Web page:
Clayton, Henry schools
win governor's SAT honors
Foreset Park, Eagle's Landing get bragging rights

By Curt Yeomans and Johnny Jackson


A pair of high schools in Clayton and Henry counties are in the running to receive statewide honors in Gov. Sonny Perdue's Governor's Cup award program, which recognizes improvement over a three-year period on the Scholastic Aptitude Test.

Perdue and State Superintendent of Schools Kathy Cox announced Tuesday that Eagle's Landing High School, and Forest Park High School, are regional Governor's Cup honorees in their Georgia High School Association (GHSA) athletics regions -- 4AAA and 4AAAA, respectively.

Forest Park High is the region 4-AAAA champion, while Eagle's Landing High is the region 4-AAA champion, according to a statement from Perdue's office. The overall state winners for Class AAA and Class AAAA will be announced Oct. 15, Perdue spokesman Bert Brantley said in a telephone interview.

As regional winners, both schools will receive trophies and $1,000 grants from AT&T to fund SAT preparation programs, Brantley said. He added that the schools will earn $2,000 grants, and a larger trophy, if they win statewide Governor's Cup honors.

"This is the result of each school coming together, and saying, 'We want these students to do well on the SAT, and go on to college,'" Brantley said. "Even if the regional winners don't win statewide honors, it's a great accomplishment to achieve. This is a very difficult [statewide] trophy to win. You're in with the best of the best."

The Governor's Cup program recognizes those schools which had the highest improvement on their SAT scores over a three-year period, Brantley said. The schools are grouped by their GHSA regions and classifications for varsity sports.

Brantey said Forest Park's average SAT score increased by 26 points, going from 1,256 points during the 2006-2007 school year, to 1,282 points during the 2008-2009 school year.

Eagle's Landing's average score increased by 37 points, going from 1,502 points during the 2006-2007 school year, to 1,539 points during the 2008-2009 school year, according to Brantley.

Perdue started the program in 2003 to encourage students to do better on the SAT, Brantley said. The governor's spokesman said the athletic regions, and classifications are used for determining winners, because the general public is likely already familiar with those designations from varsity sports. Plus, he added, it gives schools some academic "bragging rights" over the other schools they compete against in athletics.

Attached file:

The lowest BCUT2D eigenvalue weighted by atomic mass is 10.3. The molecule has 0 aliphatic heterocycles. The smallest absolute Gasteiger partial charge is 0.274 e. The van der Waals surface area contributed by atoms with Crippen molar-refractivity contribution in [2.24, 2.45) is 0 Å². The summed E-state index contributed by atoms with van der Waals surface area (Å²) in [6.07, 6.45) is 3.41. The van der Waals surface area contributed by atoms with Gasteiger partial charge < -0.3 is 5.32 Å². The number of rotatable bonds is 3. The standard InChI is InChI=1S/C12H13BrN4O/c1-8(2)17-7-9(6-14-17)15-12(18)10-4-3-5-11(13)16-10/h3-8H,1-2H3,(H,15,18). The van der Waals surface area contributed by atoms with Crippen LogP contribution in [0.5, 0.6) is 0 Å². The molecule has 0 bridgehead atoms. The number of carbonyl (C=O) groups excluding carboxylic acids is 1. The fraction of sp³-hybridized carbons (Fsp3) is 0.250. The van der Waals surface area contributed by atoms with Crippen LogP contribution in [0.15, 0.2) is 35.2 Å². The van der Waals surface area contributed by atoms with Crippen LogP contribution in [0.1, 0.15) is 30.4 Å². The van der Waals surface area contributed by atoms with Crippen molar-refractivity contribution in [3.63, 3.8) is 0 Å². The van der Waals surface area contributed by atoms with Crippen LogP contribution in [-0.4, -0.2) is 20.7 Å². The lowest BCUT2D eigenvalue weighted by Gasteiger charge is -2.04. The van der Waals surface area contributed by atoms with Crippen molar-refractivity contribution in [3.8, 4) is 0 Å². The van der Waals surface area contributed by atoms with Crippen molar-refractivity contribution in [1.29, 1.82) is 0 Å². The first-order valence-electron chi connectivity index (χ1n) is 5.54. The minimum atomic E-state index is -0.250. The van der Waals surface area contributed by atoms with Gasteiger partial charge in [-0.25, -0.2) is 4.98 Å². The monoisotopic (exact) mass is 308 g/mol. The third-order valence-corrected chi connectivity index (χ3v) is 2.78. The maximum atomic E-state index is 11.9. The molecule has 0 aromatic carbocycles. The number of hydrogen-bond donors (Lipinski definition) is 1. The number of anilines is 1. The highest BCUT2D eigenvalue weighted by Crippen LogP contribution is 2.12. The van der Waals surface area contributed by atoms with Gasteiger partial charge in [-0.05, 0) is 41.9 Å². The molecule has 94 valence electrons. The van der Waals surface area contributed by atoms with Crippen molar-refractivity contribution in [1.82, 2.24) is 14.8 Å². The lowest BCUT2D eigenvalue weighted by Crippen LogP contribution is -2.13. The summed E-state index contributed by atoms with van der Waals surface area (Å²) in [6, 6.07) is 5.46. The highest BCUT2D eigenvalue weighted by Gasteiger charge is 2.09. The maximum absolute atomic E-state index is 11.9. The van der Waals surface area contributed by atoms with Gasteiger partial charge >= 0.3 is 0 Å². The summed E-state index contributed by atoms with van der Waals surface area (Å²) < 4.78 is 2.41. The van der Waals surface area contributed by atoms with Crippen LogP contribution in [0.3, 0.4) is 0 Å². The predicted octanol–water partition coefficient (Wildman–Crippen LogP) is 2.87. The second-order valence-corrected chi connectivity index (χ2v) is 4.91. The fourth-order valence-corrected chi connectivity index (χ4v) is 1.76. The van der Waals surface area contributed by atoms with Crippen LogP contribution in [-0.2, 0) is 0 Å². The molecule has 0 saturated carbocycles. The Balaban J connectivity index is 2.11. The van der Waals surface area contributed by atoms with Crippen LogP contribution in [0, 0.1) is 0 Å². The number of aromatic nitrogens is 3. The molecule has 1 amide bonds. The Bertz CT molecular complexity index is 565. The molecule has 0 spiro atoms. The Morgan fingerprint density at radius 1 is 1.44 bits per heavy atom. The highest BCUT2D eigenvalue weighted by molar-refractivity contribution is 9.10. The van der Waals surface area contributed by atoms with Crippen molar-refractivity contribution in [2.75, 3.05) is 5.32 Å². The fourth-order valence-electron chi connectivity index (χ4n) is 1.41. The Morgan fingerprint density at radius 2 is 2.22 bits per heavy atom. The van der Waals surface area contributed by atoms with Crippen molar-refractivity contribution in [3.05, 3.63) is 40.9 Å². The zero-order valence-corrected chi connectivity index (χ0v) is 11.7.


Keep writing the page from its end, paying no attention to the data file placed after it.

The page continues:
Forest Park's region includes: Jonesboro High School; Mt. Zion High School; North Clayton High School; Dutchtown High School; Ola High School; Stockbridge High School; Griffin High School, and Alcovy High School in Covington, according to GHSA's web site..

Eagle's Landing's region includes: Locust Grove High School; Woodland High School; Charles R. Drew High School; Jackson High School; Spalding High School in Griffin; Woodward Academy in College Park; Mary Persons High School in Forsyth; Rutland High School in Macon; Maynard Jackson High School in Atlanta, and South Atlanta High School, according to the web site.

Officials from Clayton County Public Schools and Eagle's Landing High School attributed their regional wins to work done by their students, teachers and administrators.

"Students, both past and present, and staff members of Forest Park High School are to be commended for this outstanding accomplishment," Clayton County Public Schools Spokesman Charles White said in a written statement.

"FPHS' performance on the SAT during the three-year qualifying period is evidence that teachers and students are committed to fostering an attitude of long-term growth and achievement at the school," White added. "We are encouraged by this trend, and are confident that students at Forest Park High School will continue to excel academically."

Eagle's Landing Principal Gabe Crerie said his school's improvement came from academic initiatives put into place to help prepare students to take the SAT.

"This is a testament to the hard work of students, teachers, counselors, staff members, and parents," Crerie said. "Our rigorous curriculum, advanced placement program, support structure to help students, ACT/SAT prep classes, academic extension classes, data-based advisement, and belief that all can achieve, all deserve credit for the consistent increases."